Ceiling

Ceiling: (n) the upper interior surface of a room

I offer no criticism nor judgment to those who pursue owning their own domicile where they can roam the halls as Lord or Lady of the
Manor. For about eleven years, I did it myself.

I was intrigued. I was told by those who owned homes that it was ridiculous to pay rent and have no revenue being laid up for the future.

I bought into it.

For a while it went along real well. I especially was fascinated with adding small improvements that would show my flair and style.

And then the house turned against me. It felt very personal.

I do not know what I did to offend my four walls and a roof, but one after another, grievances, complaints and near-disaster lined up to offer a rebellious tantrum.

One night it all came to a head as I was sitting in my bedroom and the ceiling began to leak.

No–that word is too passive. It actually poured water down on me and the floor below.

It didn’t stop. There was no explanation. And I will always remember my first inclination:

“Damn, somebody outghta DO something about this.”

It took me a moment, but I did eventually realize that “somebody,” in this case, was me.

The explanation for my outpouring was pretty simple. The hot water heater had exploded, pouring out all of its contents–ruining carpets, warping floors and making the house smell like a high school locker room.

After eleven years, I got rid of my home. I will never own another one.

I do not begrudge those who disagree with my assessment, but for me, when the ceiling begins to pour forth water, I want to call a landlord instead of tapping my own resources.

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Bungalow

j-r-practix-with-border-2

Bungalow: (n) a low house, with a broad front porch

Words are tools, but just as in the case of a screwdriver, can be used to kill.

If placed correctly, they can make sense or communicate our thoughts. But if not, then they are dangerous or at least deceptive.

I have used the word “bungalow.” I have used the word bungalow to describe some home I was renting which was beneath my standards–or perhaps universally without any standards. I wanted to make it clear I was not living in some sort of cheap flat, but instead was inhabiting a bungalow.

I chose the word “bungalow” to explain my living situation because I knew that nobody had a grasp on what a bungalow actually was. But I was willing to take the chance that most people thought a bungalow was more ritzy than a one-bedroom/one-bath.

Nobody ever questioned me on it.

Heads would turn slightly to the left or right, as if considering what a bungalow might be–but human pride prevented them from inquiring about the exact appearance of the domicile.

Yet the description of one’s less-than-acceptable environs only works if nobody ever comes to visit.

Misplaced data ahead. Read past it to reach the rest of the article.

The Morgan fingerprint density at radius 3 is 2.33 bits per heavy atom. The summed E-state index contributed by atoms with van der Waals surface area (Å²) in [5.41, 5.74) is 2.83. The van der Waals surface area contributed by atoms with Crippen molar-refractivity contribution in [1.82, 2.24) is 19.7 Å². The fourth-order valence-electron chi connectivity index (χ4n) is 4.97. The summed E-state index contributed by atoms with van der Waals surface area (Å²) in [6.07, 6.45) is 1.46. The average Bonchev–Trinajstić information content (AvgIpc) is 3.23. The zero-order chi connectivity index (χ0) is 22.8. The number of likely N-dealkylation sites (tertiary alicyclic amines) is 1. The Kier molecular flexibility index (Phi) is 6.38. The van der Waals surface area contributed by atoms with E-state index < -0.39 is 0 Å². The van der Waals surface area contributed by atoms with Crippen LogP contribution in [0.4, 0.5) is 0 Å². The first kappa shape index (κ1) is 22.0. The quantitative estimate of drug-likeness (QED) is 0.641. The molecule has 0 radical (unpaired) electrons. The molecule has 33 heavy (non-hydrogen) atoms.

The first visit will eliminate the impact of the word “bungalow” for all time.

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AK-47

Words from Dic(tionary)

dictionary with letter A

AK-47: (n) a type of assault rifle, originally manufactured in the Soviet Union.

It’s a big gun. That’s what I know.

I’ve never fired one of those. I have used a shotgun. That was pretty impressive.

Impressive… What do I mean by that?

I think guns are fascinating. Otherwise we wouldn’t want to play with them as children. After all, nobody wants a squirt-monkey or a squirt-hose. No, it’s a squirt-gun.

Being able to point something at somebody and dispel ammunition–even if it’s just water–is pretty thrilling. But you see, that’s the problem.

Somewhere along the line–at about the age of eleven or twelve–the bullets change from H2O to a helluva lot more deadly.

When would I want a gun?

  • If I were in the wilderness and a bear was getting ready to attack me, I think I would rather have a gun than a bow and arrow.
  • I guess if I was trapped on a desert island and was trying to track down game, using a bullet might be more effective than setting traps or throwing rocks.
  • I think if we’re going to insist on having wars, we should give our soldiers weapons to match the enemy’s, or be prepared to be enslaved by being “out-gunned.”

But I just don’t believe that guns are the answer to everything. It’s like so many other things in our society–the solutions we come up with seem to create their own dilemmas instead of alleviating conflict.

Putting a gun into the hands of a common man who, at this moment, is rational, does not mean that this person will be logical under the influence of alcohol, anger, frustration, or just dumb stupidity.

I guess what bothers me is the idea that law-abiding citizens require guns to protect themselves from non-law-abiding citizens. It begs the questions:

  1. When should I pull a trigger and release a missile of death to terminate the life of another human being?
  2. Should I do it because they have entered my home to steal from me?
  3. Should I shoot them because they are walking on my sidewalk, speaking threats in the direction of my domicile?
  4. In my frivolous and often unpredictable nature, should I be trusted to decide who lives or dies simply because I have a weapon to determine the outcome?
  5. Or are all these questions moot–because we have a Constitution that allows us to be “gun-toting,” so that’s all the justification we need?

There’s no doubt–guns are cool. I would be greatly fascinated to look at someone’s gun collection. I just wonder how we can determine how these weapons are used, or … how we can trust one another to make that decision.